Light is the major environmental time cue that resets the circadian pacemaker in the the mammalian hypothalamus. Light information is captured exclusively by the eyes using specialized cells containing a blue-light sensitive photopigment. Each day the light-dark cycle resets the internal clock, which in turn synchronizes the physiology, psychology, and behavior controlled by the clock. Failure to receive this light-dark information, as experienced for example by totally blind individuals, causes the circadian pacemaker to revert to its endogenous non-24-hour period and possibly become desynchronized from the 24-hour light-dark cycle. Exposure to irregular light-dark cycles, as experienced for example by psychiatric patients with irregular sleep-wake cycles, can also disrupt circadian rhythms. Light also suppresses the hormone melatonin and has a direct arousal effect on the brain, improving alertness and performance. This property of light can be useful as a non-pharmacological treatment for fatigue in a number of conditions, and if timed appropriately, these effects can complement the circadian phase resetting effects of light, for example in treating shiftwork and jet-lag disorders, to help maintain alertness at the correct time and subsequently improve sleep. The results of our experiments in which gradual vs. slam-shift changes in schedule along with continuous or intermittent light exposure are tested for their effects on circadian rhythms, sleep, hormones, subjective alertness, and objective performance will be applicable to conditions such as jet lag, and shift-work or night-work. Millions of workers in the safety, security, transportation, healthcare, and industrial sectors are affected by these conditions yearly, with effects on health and safety.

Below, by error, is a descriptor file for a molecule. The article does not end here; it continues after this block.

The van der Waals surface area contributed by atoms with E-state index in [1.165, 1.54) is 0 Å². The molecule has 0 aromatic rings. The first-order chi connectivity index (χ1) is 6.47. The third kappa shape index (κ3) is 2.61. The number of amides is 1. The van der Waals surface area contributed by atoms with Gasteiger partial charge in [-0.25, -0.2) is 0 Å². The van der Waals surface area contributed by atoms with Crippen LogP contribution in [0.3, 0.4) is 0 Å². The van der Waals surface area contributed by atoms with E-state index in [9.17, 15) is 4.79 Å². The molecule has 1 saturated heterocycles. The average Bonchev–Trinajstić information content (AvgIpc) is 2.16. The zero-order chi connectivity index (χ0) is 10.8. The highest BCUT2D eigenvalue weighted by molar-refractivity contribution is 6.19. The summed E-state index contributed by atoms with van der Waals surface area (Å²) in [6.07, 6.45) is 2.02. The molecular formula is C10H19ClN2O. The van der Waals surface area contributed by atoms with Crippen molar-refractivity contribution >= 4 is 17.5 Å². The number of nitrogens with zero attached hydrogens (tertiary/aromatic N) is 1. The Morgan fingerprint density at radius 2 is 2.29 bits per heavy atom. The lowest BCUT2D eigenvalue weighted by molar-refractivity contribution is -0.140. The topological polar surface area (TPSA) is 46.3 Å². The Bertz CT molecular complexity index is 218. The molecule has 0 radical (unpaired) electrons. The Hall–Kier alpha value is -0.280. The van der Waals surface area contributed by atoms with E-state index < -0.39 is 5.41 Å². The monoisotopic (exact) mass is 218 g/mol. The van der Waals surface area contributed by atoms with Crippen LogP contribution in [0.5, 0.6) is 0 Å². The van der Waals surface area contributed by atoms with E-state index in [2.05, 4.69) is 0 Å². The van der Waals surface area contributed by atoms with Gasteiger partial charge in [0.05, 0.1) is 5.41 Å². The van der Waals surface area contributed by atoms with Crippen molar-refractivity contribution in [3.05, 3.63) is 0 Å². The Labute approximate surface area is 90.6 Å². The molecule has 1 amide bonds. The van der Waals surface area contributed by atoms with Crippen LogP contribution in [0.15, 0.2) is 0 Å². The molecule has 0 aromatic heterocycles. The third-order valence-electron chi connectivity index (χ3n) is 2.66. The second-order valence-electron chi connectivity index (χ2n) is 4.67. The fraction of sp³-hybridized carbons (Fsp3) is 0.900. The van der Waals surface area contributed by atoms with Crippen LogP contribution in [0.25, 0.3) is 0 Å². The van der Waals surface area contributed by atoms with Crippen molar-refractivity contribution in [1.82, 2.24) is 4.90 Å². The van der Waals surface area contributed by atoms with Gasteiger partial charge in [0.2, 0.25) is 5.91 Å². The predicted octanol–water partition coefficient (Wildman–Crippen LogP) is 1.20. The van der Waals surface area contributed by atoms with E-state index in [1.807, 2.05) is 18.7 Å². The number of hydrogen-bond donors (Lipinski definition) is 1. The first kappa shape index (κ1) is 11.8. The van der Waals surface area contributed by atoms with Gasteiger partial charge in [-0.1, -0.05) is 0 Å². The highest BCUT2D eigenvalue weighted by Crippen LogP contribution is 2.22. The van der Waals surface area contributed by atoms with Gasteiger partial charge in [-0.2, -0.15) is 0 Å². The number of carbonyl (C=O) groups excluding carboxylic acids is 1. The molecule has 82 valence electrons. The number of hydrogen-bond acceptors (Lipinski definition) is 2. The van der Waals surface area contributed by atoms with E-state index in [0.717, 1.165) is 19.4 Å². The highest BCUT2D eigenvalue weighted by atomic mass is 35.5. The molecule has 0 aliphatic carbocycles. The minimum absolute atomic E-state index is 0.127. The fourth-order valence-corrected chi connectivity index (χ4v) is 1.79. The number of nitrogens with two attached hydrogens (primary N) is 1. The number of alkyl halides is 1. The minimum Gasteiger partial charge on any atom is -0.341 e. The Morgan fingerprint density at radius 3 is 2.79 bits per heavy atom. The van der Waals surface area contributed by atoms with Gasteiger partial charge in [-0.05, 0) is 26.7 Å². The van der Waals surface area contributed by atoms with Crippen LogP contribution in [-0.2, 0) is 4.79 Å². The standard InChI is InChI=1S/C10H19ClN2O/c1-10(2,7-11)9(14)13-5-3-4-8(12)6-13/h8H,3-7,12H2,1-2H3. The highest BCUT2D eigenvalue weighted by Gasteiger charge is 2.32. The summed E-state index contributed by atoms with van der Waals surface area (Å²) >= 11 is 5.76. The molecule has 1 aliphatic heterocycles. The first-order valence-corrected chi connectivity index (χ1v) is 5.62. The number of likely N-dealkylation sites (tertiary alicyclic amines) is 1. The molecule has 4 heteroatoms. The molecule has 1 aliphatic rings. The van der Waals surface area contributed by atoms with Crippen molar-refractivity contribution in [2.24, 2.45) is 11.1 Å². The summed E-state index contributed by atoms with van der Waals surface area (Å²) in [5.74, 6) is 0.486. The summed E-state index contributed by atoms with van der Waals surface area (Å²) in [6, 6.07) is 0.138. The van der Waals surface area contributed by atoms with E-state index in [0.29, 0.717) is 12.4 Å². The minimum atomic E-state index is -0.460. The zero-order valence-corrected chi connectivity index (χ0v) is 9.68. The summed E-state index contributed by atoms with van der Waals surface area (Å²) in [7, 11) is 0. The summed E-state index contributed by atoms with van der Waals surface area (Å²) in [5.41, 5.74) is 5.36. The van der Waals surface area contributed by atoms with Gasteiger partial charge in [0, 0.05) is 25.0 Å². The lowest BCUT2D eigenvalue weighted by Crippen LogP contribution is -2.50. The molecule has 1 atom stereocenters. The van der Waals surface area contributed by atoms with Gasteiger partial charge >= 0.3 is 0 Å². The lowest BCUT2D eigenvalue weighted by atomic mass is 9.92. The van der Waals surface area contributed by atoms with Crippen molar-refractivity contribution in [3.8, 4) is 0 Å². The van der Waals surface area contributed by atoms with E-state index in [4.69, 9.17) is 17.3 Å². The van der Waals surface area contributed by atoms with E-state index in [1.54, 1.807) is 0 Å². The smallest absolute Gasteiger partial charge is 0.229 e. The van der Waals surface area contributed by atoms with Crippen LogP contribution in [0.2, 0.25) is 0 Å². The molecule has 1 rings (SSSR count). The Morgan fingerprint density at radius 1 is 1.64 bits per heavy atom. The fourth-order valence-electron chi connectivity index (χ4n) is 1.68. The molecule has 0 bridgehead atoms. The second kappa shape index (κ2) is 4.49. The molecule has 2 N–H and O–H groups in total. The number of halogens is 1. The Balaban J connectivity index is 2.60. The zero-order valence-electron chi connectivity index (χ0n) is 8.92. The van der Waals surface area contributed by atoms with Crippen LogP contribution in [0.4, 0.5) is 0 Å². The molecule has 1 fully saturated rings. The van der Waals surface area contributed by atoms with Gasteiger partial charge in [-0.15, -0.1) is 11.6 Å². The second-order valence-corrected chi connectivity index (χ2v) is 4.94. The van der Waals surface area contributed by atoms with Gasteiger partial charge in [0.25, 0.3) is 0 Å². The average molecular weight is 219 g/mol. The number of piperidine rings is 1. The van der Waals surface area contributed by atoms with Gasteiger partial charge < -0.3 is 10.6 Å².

The development of (i) mathematical models of circadian rhythms, sleep, alertness, and performance, and (ii) software based on these models to facilitate schedule design, can improve performance and alertness and thereby effectiveness and public safety for people who work at night, on rotating schedules, on non-24-hr schedules, or on extended duty schedules (e.g., pilots, train and truck drivers, shift workers, healthcare workers, public safety officers). Attempting to sleep at adverse circadian phases is difficult, resulting in poor sleep efficiency. Similarly, attempting to work at adverse circadian phases, and/or after a long time awake, results in poor worker performance and productivity and leads to an increase in errors. For example, the accidents at the Chernobyl and Three Mile Island nuclear reactors and the Exxon Valdez grounding were all partially attributed to employees working at adverse circadian phases and the FAA (Federal Aviation Administration) reports of air traffic controllers sleeping while scheduled to work at night are related to their work schedule. The mathematical models and the available software that implements these models can be used to simulate and quantitatively evaluate different work and light exposure schedules to predict the expected circadian phase, subjective alertness, and performance in an individual.
Our software has been requested by members of NASA, academia, government, and industry, including airline, safety, medical, and military applications. Its use could help produce improved work schedules for both astronauts and ground-crew. The mathematical modeling efforts and software have also been used in educational programs and in the popular press to teach students and teachers about circadian rhythms and sleep and their effects on alertness and performance. NIRS monitoring may be useful in identifying individuals who might be at increased risk of sleep-related errors and occupational injuries. The cost-effective and minimally intrusive NIRS (Near Infrared Spectroscopy) assessment of regional brain activity may be applicable in personnel in safety-sensitive occupations, for better understanding the physiology underlying attentional failures, and for developing countermeasures for these failures.